As a graphic designer and as an owner of a graphic design business, I’m always looking out for ways to help like-minded freelancers. This heading got my attention in the Graphic Designer Lounge via LinkedIn – “Need advice for billing a client.”
Below is my response to the gentleman and fellow graphic designer. I hope it will help you too in your own pursuits of freelancing successfully. This simply means delivering on your word, worth and work (bit of a tongue-twister!) and getting paid in full at the end of the design process.
I’m a freelancer from Jamaica, so already economies of scale would dictate I’d be of no help in suggesting a rate. However, seeing that I’ve been running my own graphic design studio for nearly four years now, I can offer you some advice.
I’ll keep my points simple and break them out for you so it’s easier to go through. They are as follows:
- Ensure that you always retain the value of your work.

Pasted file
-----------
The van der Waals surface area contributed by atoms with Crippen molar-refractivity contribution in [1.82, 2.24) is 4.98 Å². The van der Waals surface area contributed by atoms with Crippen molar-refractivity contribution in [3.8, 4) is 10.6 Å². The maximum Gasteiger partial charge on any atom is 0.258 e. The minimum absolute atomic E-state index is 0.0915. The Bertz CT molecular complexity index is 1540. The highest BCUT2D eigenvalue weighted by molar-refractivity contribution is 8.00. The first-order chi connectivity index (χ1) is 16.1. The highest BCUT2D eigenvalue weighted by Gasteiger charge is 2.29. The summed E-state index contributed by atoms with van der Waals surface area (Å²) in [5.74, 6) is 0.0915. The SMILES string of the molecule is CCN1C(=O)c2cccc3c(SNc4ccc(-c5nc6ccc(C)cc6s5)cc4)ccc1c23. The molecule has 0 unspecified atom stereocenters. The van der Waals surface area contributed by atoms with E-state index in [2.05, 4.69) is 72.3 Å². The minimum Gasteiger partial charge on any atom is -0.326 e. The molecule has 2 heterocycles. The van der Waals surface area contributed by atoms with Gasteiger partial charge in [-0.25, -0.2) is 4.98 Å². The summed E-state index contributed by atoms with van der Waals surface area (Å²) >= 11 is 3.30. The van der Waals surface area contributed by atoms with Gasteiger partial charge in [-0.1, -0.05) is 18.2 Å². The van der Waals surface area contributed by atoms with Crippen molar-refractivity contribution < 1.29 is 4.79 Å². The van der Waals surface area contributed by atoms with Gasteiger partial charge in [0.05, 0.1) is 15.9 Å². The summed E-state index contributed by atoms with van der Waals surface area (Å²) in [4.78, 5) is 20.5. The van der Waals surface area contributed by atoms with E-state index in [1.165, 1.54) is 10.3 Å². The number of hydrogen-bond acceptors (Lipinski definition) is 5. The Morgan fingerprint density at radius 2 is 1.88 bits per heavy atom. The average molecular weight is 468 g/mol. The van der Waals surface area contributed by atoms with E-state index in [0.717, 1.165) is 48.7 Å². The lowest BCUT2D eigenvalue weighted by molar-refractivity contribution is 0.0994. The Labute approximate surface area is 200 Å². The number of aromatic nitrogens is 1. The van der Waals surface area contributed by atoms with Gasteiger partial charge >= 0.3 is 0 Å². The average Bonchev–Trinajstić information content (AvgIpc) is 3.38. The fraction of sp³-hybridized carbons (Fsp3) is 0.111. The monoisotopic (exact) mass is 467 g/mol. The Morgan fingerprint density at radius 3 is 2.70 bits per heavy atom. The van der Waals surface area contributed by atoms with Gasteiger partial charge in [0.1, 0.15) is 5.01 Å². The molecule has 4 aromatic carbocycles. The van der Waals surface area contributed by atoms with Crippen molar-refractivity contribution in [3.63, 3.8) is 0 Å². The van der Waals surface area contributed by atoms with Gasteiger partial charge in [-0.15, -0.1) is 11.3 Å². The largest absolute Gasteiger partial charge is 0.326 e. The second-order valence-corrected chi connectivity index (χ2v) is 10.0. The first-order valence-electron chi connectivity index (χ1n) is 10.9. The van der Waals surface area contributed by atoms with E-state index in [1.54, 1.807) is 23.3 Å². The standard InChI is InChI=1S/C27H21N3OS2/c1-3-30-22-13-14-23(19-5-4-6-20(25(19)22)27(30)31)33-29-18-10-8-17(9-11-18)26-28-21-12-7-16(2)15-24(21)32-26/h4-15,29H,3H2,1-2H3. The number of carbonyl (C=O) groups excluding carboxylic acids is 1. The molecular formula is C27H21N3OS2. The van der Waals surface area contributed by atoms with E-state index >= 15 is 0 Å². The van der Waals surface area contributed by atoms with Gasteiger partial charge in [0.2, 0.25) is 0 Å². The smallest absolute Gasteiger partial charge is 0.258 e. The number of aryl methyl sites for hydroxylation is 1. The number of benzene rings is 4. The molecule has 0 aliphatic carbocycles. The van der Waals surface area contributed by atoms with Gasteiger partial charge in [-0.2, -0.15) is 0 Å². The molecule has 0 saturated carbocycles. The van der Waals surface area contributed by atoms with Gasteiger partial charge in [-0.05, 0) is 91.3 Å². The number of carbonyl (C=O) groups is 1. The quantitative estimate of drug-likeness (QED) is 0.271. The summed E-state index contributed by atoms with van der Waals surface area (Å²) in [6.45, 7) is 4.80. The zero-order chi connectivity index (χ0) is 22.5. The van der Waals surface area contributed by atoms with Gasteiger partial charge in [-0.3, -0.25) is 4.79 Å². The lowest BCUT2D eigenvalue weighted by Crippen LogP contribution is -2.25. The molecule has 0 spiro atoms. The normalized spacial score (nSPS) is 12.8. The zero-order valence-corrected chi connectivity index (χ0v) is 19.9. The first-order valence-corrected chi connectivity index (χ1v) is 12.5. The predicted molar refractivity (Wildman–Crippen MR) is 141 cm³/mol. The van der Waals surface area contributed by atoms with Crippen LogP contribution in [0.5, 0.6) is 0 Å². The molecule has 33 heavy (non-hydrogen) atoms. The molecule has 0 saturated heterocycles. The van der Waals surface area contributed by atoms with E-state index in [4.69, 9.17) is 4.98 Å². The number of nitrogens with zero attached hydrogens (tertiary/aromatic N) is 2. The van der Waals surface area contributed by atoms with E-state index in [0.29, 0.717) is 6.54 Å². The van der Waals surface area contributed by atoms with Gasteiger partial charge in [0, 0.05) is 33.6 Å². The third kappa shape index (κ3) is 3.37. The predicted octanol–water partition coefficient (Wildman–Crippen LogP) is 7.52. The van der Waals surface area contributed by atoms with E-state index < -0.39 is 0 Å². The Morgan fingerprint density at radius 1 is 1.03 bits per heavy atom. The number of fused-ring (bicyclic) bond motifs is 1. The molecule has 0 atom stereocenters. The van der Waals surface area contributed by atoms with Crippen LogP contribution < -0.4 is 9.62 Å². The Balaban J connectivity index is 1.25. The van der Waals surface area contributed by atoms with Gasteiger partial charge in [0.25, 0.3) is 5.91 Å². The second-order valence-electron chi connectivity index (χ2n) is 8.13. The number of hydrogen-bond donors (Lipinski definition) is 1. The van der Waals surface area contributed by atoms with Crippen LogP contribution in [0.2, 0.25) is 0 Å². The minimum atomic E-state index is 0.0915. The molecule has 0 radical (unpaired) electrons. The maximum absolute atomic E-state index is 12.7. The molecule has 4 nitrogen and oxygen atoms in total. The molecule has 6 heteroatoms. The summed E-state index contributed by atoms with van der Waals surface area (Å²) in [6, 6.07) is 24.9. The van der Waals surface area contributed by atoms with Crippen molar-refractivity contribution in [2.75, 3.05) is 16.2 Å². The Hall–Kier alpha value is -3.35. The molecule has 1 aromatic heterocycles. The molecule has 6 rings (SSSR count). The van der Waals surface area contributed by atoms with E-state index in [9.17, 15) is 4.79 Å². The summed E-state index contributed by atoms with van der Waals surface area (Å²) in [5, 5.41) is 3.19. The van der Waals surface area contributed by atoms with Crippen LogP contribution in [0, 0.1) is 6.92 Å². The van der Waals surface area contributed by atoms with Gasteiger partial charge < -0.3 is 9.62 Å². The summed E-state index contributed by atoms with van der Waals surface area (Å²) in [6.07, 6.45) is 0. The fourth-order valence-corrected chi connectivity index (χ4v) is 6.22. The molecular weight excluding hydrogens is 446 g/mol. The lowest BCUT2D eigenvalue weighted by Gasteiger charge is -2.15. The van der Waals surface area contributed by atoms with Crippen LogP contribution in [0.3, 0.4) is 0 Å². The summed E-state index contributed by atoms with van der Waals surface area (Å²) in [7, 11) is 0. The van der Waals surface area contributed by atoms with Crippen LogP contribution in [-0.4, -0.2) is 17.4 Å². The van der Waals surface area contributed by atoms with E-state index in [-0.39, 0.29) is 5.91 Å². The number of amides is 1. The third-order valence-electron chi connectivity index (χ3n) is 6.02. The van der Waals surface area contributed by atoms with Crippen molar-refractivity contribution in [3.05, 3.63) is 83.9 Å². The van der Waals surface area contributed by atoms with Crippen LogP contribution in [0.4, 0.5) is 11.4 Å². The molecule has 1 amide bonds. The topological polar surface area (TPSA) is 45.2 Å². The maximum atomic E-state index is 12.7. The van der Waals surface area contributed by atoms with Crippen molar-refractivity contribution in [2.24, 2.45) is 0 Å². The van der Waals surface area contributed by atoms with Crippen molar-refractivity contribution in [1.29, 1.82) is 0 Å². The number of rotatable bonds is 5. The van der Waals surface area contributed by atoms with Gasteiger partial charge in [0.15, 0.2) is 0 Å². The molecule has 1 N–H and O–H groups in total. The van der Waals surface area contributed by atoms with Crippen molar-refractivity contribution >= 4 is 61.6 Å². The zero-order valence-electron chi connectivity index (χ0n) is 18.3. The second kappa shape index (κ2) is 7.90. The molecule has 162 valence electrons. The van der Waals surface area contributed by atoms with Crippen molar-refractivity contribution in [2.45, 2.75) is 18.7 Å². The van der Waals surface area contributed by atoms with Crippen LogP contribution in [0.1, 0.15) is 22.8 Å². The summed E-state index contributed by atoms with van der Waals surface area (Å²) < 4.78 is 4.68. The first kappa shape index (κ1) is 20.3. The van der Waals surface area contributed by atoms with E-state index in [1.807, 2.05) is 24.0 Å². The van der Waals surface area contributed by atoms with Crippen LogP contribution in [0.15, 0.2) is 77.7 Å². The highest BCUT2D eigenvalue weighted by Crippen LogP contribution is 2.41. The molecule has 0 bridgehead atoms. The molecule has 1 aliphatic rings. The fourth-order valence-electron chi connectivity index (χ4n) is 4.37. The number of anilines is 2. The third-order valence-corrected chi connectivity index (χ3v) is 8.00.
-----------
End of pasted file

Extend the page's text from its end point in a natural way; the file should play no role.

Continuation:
- Just because you’re new to freelancing doesn’t mean that you should go lower in price to compete.
- Charge by the project (as you’ve said) and not by the hour.
- Keep a simple time-log (Microsoft Excel) of all your projects so you know how much time on average is spent designing a flyer or a logo or whatever the design.
- It’s a good rule of thumb to collect a retainer fee (50%) before you commit yourself to a project.
- Give your clients a package deal if you think it fit, but never ever give “discounts”.
- Always remember and apply advice # 1.
Good luck and if you need any more advice, I wrote some blogs on similar scenarios that may be of some help – http://phreshid.com/?s=price